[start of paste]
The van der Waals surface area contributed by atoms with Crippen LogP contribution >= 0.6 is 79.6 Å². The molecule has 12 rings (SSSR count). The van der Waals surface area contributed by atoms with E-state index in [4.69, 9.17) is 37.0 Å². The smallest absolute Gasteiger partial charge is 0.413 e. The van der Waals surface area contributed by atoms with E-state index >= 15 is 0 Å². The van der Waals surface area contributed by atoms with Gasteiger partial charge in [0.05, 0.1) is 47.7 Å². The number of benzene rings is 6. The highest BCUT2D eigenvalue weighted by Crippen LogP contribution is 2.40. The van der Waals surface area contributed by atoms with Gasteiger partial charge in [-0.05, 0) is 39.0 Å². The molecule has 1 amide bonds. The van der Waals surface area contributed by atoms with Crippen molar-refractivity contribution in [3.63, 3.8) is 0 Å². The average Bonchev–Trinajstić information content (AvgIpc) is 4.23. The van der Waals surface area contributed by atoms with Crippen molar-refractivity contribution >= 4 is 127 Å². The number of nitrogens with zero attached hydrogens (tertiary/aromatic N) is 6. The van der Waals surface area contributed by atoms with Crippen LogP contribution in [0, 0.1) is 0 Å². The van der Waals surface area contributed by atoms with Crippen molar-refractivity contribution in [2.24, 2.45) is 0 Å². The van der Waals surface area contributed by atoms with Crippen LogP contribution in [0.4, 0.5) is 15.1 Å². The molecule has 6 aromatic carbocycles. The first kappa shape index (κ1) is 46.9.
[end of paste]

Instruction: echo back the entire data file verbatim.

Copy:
The van der Waals surface area contributed by atoms with Crippen LogP contribution >= 0.6 is 79.6 Å². The molecule has 12 rings (SSSR count). The van der Waals surface area contributed by atoms with E-state index in [4.69, 9.17) is 37.0 Å². The smallest absolute Gasteiger partial charge is 0.413 e. The van der Waals surface area contributed by atoms with E-state index >= 15 is 0 Å². The van der Waals surface area contributed by atoms with Gasteiger partial charge in [0.05, 0.1) is 47.7 Å². The number of benzene rings is 6. The highest BCUT2D eigenvalue weighted by Crippen LogP contribution is 2.40. The van der Waals surface area contributed by atoms with Gasteiger partial charge in [-0.05, 0) is 39.0 Å². The molecule has 1 amide bonds. The van der Waals surface area contributed by atoms with Crippen molar-refractivity contribution in [3.63, 3.8) is 0 Å². The average Bonchev–Trinajstić information content (AvgIpc) is 4.23. The van der Waals surface area contributed by atoms with Crippen molar-refractivity contribution >= 4 is 127 Å². The number of nitrogens with zero attached hydrogens (tertiary/aromatic N) is 6. The van der Waals surface area contributed by atoms with Crippen LogP contribution in [0, 0.1) is 0 Å². The van der Waals surface area contributed by atoms with Crippen molar-refractivity contribution in [2.24, 2.45) is 0 Å². The van der Waals surface area contributed by atoms with Crippen LogP contribution in [0.4, 0.5) is 15.1 Å². The molecule has 6 aromatic carbocycles. The first kappa shape index (κ1) is 46.9.